• Are more than the guide and hunter allowed to participate in the recovery?

The less people participating in the recovery the better. The more disturbances made during the recovery the           longer it will take the stand to recover and the hogs to return. We use a handheld thermal to assist in our recoveries so that we can find the animal quickly and get out without disturbing the area!

12. Do you hunt hogs in the morning?

  • Not usually. Hogs are mostly nocturnal animals and move mostly during the last hour before dark and throughout the night. Rarely do they move during the mornings or midday. Our records have shown that on a 100% Fair Chase Hunt less than 2% of our hogs have been harvested during morning hunts. There are exceptions to this to this, when the weather gets really cold or hot, and the natural food sources in the woods start to get eliminated, it will make the hogs hit the feeders or bait piles slightly more often in the mornings.

13. How big do your hogs get?

  • Average wild hogs on a fair chase hunt will weigh between 5 lbs and 250 lbs, but occasionally you will get one that runs around 300 lbs to 350 lbs.

- Any hog weighing in well over that on a fair chase hunt is a released pen raised hog. It will be a big healthy fat          animal, giant teeth (aka cutters), shorter nose and look like a game farm hog.

- True wild hogs are rarely fat and will hardly ever have complete set of long teeth (aka cutters) that are not broke         off. They fight constantly and break them off at an early age. True wild hogs aren't overly fat or have a lot of fat on     them due to the food the they eat in the woods. 

- So when you see an outfitter posting continuously on their social media pages or website pictures of hunters            with giant fat hogs with large teeth. Be vary aware, they may be hunting pen raised hogs, which is illegal in South Carolina and other most states unless in the confines of a fence.

14. How many hogs can you harvest?

  • 1, 2, 3, 4, 5, 6 or more per day?

- If the outfitter is allowing more than 1-2 hogs per day it’s an marketing/advertising ploy or a low/high fenced                    hunting operation where you pay extra for each hog that is killed.

- Outfitters know when a hunter shoots from a stand at a hog, the chances of hogs coming back out immediately are low.  Hogs are not stupid.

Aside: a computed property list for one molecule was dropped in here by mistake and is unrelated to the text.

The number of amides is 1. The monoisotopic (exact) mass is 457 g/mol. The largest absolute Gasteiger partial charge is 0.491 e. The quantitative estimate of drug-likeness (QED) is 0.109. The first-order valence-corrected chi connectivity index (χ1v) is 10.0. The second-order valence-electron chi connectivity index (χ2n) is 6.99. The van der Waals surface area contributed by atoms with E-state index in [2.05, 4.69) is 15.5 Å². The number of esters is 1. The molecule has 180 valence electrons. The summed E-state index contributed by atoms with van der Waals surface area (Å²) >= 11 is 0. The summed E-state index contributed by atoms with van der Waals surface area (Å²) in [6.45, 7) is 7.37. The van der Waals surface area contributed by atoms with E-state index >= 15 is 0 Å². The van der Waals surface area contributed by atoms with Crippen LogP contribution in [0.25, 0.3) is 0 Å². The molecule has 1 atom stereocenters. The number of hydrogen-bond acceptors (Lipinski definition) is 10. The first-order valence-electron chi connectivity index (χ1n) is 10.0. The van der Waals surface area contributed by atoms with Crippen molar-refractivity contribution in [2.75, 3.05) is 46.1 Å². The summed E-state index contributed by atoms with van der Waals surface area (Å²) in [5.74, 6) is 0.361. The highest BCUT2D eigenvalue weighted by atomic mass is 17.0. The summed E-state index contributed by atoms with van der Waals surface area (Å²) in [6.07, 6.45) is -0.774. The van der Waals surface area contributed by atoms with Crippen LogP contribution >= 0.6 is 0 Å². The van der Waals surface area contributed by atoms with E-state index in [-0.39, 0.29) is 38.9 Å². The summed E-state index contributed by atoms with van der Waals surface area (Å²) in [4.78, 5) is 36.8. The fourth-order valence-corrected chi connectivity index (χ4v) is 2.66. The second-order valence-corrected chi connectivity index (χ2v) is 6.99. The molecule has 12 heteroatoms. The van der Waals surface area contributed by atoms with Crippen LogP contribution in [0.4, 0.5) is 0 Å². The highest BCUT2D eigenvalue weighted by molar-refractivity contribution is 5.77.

Realistically, a hunter on a 100% fair chase hunt should have at least 1 opportunity on a normal hunt to harvest a    hog. But, if it is a true 100% Fair chase hunt the outfitter can’t control the animal movement, weather, or what you    will harvest. They can only put you in the best possible position to make your hunt a successful one. It’s called          hunting and not killing!

15. Does the outfitter promote their success rate, guarantee you will harvest a hog or advertise all you can kill we are overrun        with hogs?

  • Advertising a 100% success rate?

- Our records show that hunters usually kill 50-70% of the hogs they shoot at. The rest are missed or wounded.

  • Guarantee you will harvest a hog?

- This will be low or high fenced hunting operation where they charge per hog and don’t care what you can harvest.    They can always buy more game farm hogs to release.

- On a 100% fair chase it’s not reasonable to expect to harvest more than 1 or 2 hogs on a hunt. If the outfitter            allows more than 1 or 2 hogs per hunt it drastically increases the chance the properties are over hunted and the      hogs will leave for good.

  • All you can kill, we are overrun with hogs?

- Again, a low or high fenced hunting operation or it’s an extermination hunt by stalking farm fields.

- Outfitters usually limit the number of hogs you can harvest from 1 to 2 to keep the pressure down and make the        hunting better for your hunt and future hunts. Anything greater than this is blowing up the hunting location and          ruining the hunt for the next group.


16. Are there any extras not listed?

  • Skinning Fees

  • Skinning Fees with a per pound price (Be aware of this!)

  • Guide Fees (Be leery of an outfitter who demands a guide tips up front!)

  • Lodging Fees

  • Meal Fees

  • Trophy Fees

  • Minimum Harvest Requirements

  • Fines for not harvesting the minimum.

17. Is the lodge that’s pictured on the website or in the brochure the one you will be staying at?

  • Some outfitters have multiple lodges and charge an additional fee to stay at the main lodge pictured on their website or brochure.

18. Don’t judge an outfitter just by the display of heads in his expo booth.

  • They may or may not be a good representation of what they have to offer.


19. Does the outfitter send out a confirmation letter after you book your hunt?

  • After you book your hunt, you should receive a confirmation letter from the outfitter via mail or e-mail outlining the hunt you have booked, cost, payment, what’s still owed, information regarding licenses, tags, permits, what to bring or pack, directions, etc..

                     - Be very leery of an outfitter who doesn't!

20. How much experience do your guides have?

  • Guides should be very knowledgeable about the animals you are hunting as well as the land they are hunting on. They should also be able to instruct their hunters on how to better their opportunity to harvest an animal while hunting.


21. If you are night hunting with an outfitter what is provided?

  • Do they provide the rifle, night vision scope or thermal scope?

  • Is there a charge for the use of the equipment?

  • Do they hunt with green lights or red lights?

Hogs are very intelligent animals. Once they have been shot at while using a green light or red light the chance        they will run immediately the next time a light is placed on them is greatly increased. They quickly learn that lights    mean death.

Call now to book your Hunt

bottom of page